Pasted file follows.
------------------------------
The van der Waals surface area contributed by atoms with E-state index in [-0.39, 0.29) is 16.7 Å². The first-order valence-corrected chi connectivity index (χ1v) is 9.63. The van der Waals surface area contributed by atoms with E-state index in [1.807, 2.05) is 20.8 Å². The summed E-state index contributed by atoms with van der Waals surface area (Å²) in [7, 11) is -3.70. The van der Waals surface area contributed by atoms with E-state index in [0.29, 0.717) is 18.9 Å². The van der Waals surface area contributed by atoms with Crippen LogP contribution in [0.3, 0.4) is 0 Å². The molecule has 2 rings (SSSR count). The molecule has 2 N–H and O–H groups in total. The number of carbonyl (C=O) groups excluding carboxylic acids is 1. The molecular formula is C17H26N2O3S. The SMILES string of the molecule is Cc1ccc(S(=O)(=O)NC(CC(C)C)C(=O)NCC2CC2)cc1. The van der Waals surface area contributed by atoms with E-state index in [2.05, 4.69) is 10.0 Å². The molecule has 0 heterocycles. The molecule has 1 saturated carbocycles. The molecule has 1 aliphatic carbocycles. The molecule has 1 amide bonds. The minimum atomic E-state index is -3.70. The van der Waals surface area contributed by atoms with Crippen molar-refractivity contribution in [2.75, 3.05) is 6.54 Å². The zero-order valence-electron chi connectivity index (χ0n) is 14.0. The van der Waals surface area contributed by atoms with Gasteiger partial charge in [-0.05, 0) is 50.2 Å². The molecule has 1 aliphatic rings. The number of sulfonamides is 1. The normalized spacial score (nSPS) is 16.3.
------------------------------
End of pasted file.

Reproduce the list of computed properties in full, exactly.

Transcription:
The van der Waals surface area contributed by atoms with E-state index in [-0.39, 0.29) is 16.7 Å². The first-order valence-corrected chi connectivity index (χ1v) is 9.63. The van der Waals surface area contributed by atoms with E-state index in [1.807, 2.05) is 20.8 Å². The summed E-state index contributed by atoms with van der Waals surface area (Å²) in [7, 11) is -3.70. The van der Waals surface area contributed by atoms with E-state index in [0.29, 0.717) is 18.9 Å². The van der Waals surface area contributed by atoms with Crippen LogP contribution in [0.3, 0.4) is 0 Å². The molecule has 2 rings (SSSR count). The molecule has 2 N–H and O–H groups in total. The number of carbonyl (C=O) groups excluding carboxylic acids is 1. The molecular formula is C17H26N2O3S. The SMILES string of the molecule is Cc1ccc(S(=O)(=O)NC(CC(C)C)C(=O)NCC2CC2)cc1. The van der Waals surface area contributed by atoms with E-state index in [2.05, 4.69) is 10.0 Å². The molecule has 0 heterocycles. The molecule has 1 saturated carbocycles. The molecule has 1 aliphatic carbocycles. The molecule has 1 amide bonds. The minimum atomic E-state index is -3.70. The van der Waals surface area contributed by atoms with Crippen molar-refractivity contribution in [2.75, 3.05) is 6.54 Å². The zero-order valence-electron chi connectivity index (χ0n) is 14.0. The van der Waals surface area contributed by atoms with Gasteiger partial charge in [-0.05, 0) is 50.2 Å². The molecule has 1 aliphatic rings. The number of sulfonamides is 1. The normalized spacial score (nSPS) is 16.3.